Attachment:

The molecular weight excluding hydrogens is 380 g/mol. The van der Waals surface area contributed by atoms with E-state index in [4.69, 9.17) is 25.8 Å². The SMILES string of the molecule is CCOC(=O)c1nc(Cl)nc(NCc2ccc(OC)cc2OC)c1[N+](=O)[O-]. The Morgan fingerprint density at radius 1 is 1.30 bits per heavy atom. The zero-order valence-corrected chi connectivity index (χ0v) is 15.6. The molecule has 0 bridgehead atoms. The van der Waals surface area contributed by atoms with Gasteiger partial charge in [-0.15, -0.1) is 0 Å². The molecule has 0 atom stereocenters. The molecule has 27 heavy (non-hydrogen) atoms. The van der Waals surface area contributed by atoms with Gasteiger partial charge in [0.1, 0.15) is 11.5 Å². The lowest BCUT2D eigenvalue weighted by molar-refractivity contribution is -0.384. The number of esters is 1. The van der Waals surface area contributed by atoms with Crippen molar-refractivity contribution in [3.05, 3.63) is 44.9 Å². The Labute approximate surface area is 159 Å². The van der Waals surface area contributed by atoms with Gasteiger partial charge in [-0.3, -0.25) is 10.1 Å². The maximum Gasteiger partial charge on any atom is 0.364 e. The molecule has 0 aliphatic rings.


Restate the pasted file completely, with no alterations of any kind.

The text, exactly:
The molecular weight excluding hydrogens is 380 g/mol. The van der Waals surface area contributed by atoms with E-state index in [4.69, 9.17) is 25.8 Å². The SMILES string of the molecule is CCOC(=O)c1nc(Cl)nc(NCc2ccc(OC)cc2OC)c1[N+](=O)[O-]. The Morgan fingerprint density at radius 1 is 1.30 bits per heavy atom. The zero-order valence-corrected chi connectivity index (χ0v) is 15.6. The molecule has 0 bridgehead atoms. The van der Waals surface area contributed by atoms with Gasteiger partial charge in [-0.15, -0.1) is 0 Å². The molecule has 0 atom stereocenters. The molecule has 27 heavy (non-hydrogen) atoms. The van der Waals surface area contributed by atoms with Gasteiger partial charge in [0.1, 0.15) is 11.5 Å². The lowest BCUT2D eigenvalue weighted by molar-refractivity contribution is -0.384. The number of esters is 1. The van der Waals surface area contributed by atoms with Crippen molar-refractivity contribution in [3.05, 3.63) is 44.9 Å². The Labute approximate surface area is 159 Å². The van der Waals surface area contributed by atoms with Gasteiger partial charge in [-0.3, -0.25) is 10.1 Å². The maximum Gasteiger partial charge on any atom is 0.364 e. The molecule has 0 aliphatic rings.